Sergeant George Berry

Battle of San Juan Hill

“Their battles,” Timothy Egan wrote in an article entitled “The American Century’s Opening Shot,” in the New York Times of Saturday, June 6, 1898, “were sharp, vicious crawls through jungle terrain in killing heat.”  Regulars and volunteers, blacks and whites, fought side by side, endured the blistering heat and driving rain, and shared food and drink as well as peril and discomfort.  They forged a victory that belonged to all of them.

This black and white photograph shows Sergeant George Berry of the 10th Cavalry, who planted the colors of the 3rd and 10th Cavalries on San Juan Hill, Cuba, July 1, 1898.  The Battle of San Juan Hill was a pivotal engagement in the Spanish-American War.  Included among the troops on the campaign were the Buffalo Soldiers 9th and 10th Regiments, along with the notorious Theodore Roosevelt and his “Rough Riders.”  Both the Buffalo Soldiers and the Rough Riders were the first troops to storm up Kettle Hill and San Juan Hill.  During the battle, most of the cavalrymen were forced to leave their horses behind, due to the impossible footing and rough terrain.  However, their victory would ultimately lead to the siege on Santiago City and thus the Spanish surrender of Cuba.  Photo taken circa 1898.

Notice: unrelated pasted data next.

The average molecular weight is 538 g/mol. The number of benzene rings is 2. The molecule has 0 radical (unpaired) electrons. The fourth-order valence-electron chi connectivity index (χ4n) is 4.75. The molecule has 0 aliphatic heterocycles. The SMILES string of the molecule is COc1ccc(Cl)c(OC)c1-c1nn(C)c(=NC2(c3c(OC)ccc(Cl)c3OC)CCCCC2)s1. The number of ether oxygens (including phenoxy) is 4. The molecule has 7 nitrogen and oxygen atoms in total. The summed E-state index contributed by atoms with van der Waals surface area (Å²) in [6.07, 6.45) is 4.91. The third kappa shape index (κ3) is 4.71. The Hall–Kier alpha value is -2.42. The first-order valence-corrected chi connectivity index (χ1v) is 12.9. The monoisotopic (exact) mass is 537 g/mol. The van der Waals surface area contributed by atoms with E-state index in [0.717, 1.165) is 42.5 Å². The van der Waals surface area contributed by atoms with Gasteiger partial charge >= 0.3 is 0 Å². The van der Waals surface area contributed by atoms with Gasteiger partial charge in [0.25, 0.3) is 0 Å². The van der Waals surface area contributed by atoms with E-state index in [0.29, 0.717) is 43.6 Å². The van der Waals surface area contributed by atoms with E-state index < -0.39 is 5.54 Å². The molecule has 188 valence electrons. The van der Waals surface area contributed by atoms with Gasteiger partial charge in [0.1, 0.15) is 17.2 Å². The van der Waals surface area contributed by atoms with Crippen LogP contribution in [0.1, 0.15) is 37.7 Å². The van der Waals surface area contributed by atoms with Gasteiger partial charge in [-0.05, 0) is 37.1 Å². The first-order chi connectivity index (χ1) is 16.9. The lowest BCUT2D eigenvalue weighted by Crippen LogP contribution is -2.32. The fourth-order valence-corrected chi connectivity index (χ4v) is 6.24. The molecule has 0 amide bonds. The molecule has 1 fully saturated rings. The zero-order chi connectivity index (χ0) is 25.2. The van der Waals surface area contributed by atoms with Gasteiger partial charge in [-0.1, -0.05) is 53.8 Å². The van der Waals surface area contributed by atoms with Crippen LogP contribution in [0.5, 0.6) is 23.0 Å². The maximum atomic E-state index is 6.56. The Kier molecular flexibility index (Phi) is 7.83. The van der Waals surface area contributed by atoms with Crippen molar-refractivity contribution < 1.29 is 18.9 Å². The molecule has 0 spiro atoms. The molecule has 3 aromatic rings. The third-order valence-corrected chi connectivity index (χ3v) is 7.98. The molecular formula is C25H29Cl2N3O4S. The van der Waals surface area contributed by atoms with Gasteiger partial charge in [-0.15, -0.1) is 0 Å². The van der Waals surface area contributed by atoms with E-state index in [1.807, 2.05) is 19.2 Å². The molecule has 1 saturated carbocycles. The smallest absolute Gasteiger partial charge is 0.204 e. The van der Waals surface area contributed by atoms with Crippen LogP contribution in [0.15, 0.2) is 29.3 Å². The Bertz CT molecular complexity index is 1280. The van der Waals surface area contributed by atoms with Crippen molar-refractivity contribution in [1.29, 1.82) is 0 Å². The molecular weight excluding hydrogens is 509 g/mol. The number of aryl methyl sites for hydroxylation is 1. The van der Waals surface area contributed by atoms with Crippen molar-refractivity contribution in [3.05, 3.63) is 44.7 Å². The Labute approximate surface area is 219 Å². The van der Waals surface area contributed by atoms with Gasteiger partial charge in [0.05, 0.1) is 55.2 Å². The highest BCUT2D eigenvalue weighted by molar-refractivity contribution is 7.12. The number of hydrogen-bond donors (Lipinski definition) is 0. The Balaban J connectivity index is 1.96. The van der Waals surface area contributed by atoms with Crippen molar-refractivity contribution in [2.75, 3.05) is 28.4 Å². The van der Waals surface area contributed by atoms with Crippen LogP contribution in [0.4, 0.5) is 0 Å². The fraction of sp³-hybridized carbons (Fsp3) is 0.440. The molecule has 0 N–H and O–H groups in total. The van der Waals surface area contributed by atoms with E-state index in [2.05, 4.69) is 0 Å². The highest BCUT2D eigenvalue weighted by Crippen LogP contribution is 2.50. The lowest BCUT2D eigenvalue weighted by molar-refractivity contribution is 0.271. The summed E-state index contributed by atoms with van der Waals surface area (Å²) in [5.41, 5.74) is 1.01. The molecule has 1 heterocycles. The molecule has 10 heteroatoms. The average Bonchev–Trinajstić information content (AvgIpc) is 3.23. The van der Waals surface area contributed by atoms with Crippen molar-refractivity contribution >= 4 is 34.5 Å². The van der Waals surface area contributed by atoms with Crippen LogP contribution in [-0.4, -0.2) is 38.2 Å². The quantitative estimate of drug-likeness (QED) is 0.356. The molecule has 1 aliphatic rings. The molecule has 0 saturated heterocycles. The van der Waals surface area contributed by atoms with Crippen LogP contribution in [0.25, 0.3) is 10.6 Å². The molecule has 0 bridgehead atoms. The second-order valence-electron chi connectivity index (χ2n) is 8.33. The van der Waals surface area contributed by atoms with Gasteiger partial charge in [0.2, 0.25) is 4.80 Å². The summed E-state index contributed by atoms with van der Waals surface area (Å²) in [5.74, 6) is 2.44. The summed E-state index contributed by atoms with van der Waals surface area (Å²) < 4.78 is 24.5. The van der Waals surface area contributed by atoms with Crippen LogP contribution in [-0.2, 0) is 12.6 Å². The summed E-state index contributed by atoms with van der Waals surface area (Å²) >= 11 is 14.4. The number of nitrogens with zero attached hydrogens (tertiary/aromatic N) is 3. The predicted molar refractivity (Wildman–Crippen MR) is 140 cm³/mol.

2013.33.10, Courtesy of Fort Huachuca Museum